One hundred and forty thousand and counting. That’s roughly how many passports Bob Oldt has processed for Joplin-area residents at the main Joplin post office.

His first job with U.S. Postal Service in Joplin was in 1974 as a clerk.

Which explains why the 72-year-old, who is based out of the North Main Street post office, is likely one of the most recognized men in Joplin, despite the fact that he’s never once appeared on local television.

“I know a lot of people, oh, yeah,” Oldt said. “I’ve definitely been here a long time; I see so many people come and go through this office that I pretty much know everyone.”

Oldt, who won’t be caught not wearing one of his trademark colored neckties, has been a fixture at the Joplin building for 48 years. During that time, he said, the building surrounding him hasn’t changed a bit.

“It’s like my second home here,” he said. “Every day, I park my truck and I walk across (Main Street) to come in here and begin another day. I’m just having so much fun right now. I love my job.”

‘We had nothing’

Newly married to a Southwest Missouri native, and having just ended a four-year stint with the U.S. Navy during the bloodiest years of the Vietnam War — including service on the guided missile destroyer USS Josephus Daniels — Oldt arrived in mid-1972 in Joplin.

“We had nothing,” he said.

He landed a job with A.Y. McDonald MFG over on McKinley Avenue, making $2.50 an hour, loading train cars with equipment, while supporting his wife and a growing family, which would eventually count three daughters.

One day, he pulled into the North Main post office in his green 1969 Volkswagen — “bought it brand-new for $2,000,” Oldt said — where he was told the post office was hiring and that civil service tests were being held at the nearby Joplin High School building.

“I was a vet,” he said. “I had nothing to lose, right? So I played hooky from work one day and went down to the school. I was a little bit late, and I remember walking through the front door and seeing the place was packed with people wearing suits, all dressed up, and I remember thinking, ‘Buddy, you don’t stand a chance in the world of passing this; you’re wasting your time.’ But I took it. I did the memory test, turn the page, did this, did that, turn the page — understood all of it. I finished it, raised my hand. I was the first one to walk out of the door, done.”

Later, the Postal Service called him. He’d passed with flying colors.

“I was the first one they hired out of that whole group,” Oldt said.

With the promise of making $4.50 per hour plus benefits, he entered his “second home” for the first time as an employee in January 1974.

“I walked through those same front doors, into this room, and into Bob Higgins’ office, the postmaster then. He asked me if I wanted to be a clerk or a carrier. Well, I looked out the window and it was spitting snow outside. So I chose clerk. I like being warm.”

A day in the life

With the exception of actually delivering the mail from truck to mailbox, Oldt has pretty much handled every conceivable function that can be found inside a federal post office, first as a general clerk and now as a special clerk.

He’s served for many years as the office’s supply clerk. He at one point hit the road to chart the progress of the mail to smaller offices. When one of the window clerks needs a break during the day, he steps in to interact with the public. He’s also the president of the local union of 32 postal clerks.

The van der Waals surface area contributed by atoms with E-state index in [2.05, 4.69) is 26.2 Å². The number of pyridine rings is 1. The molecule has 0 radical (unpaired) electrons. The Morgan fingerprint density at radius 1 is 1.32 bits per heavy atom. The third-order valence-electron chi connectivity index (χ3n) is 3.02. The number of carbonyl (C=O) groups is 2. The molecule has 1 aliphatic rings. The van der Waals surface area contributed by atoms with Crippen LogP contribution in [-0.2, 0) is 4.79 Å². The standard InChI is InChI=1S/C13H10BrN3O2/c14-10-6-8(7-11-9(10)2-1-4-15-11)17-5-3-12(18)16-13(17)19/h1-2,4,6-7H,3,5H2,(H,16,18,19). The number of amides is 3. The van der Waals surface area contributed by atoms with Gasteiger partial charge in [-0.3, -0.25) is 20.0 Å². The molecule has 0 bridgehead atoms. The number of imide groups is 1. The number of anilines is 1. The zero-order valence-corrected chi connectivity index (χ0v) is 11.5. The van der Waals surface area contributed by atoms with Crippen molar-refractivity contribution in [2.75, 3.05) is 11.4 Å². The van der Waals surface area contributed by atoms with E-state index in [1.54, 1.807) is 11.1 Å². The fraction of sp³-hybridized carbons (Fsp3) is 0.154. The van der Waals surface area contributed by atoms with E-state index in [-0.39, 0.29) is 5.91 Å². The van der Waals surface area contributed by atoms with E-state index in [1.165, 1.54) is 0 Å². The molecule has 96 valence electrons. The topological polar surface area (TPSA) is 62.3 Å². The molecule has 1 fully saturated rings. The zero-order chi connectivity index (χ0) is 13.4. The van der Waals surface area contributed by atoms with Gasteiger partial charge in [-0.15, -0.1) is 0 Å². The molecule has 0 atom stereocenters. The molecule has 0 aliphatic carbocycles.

But his first true love centers around passports. At one time, during the 1970s and 1980s, he was processing up to 50 passports a day. It’s not quite that busy nowadays.

“But people will come in to see me, even for renewals; they don’t have to come to me, but they do,” he said. “Whenever I fly out of Joplin, people recognize me — ‘Hey, you did my passport.’ I’ve done so many of them I just say ‘good, good, thank you.’”

He’s remembered because he makes the process fun. So many people are so nervous when it comes to passports, he said — probably because they have to prove their citizenship through documentation or because they have to be photographed — that Oldt works hard to put grins on faces.

“It’s not a complicated deal, passports — it really isn’t, (but) people make it way too complicated,” Oldt said.

Spin a globe, stop it and point to a given location, and there’s a good chance he’s processed a passport for someone to go to that corner of the world over the prior 48 years.

“Absolutely every destination possible,” he said with shake of his head. “Some places even I’ve never even heard of — and I was in the Navy. Places you probably couldn’t find on a map.”

Sometimes he’ll ask a person, “Is that a good place to go for vacation?” Later, he’ll have to look it up on the internet to see where the a city or province is located, whether that location is in China, Africa or India.

His ‘uniform’

As for his “uniform,” as he calls it, “I love dressing up,” he said. “It’s because nobody else dresses like this anymore. When I was here, everyone dressed in ties; now, no one wears anything like this anymore.”

In fact, many times the public will mistake him for the postmaster. “I wear a uniform because (the government) pays me to wear this. I still have respect for the Postal Service. I still have a love for this place and for what we do here. We’re here for service, not for profit.”

While most 72-year-olds are well into retirement, Oldt doesn’t even want to hear that word in his presence.

“Most people look at a job as a means to an end, which is retirement,” he said. “Not for me. Retirement, for me, is an end. I don’t want this to end, as long as my health holds up.

“You have to have something in life to look forward to, and people always say, ‘Enjoy life.’ Well, that’s what I’m doing right now. I’m having the time of my life.”

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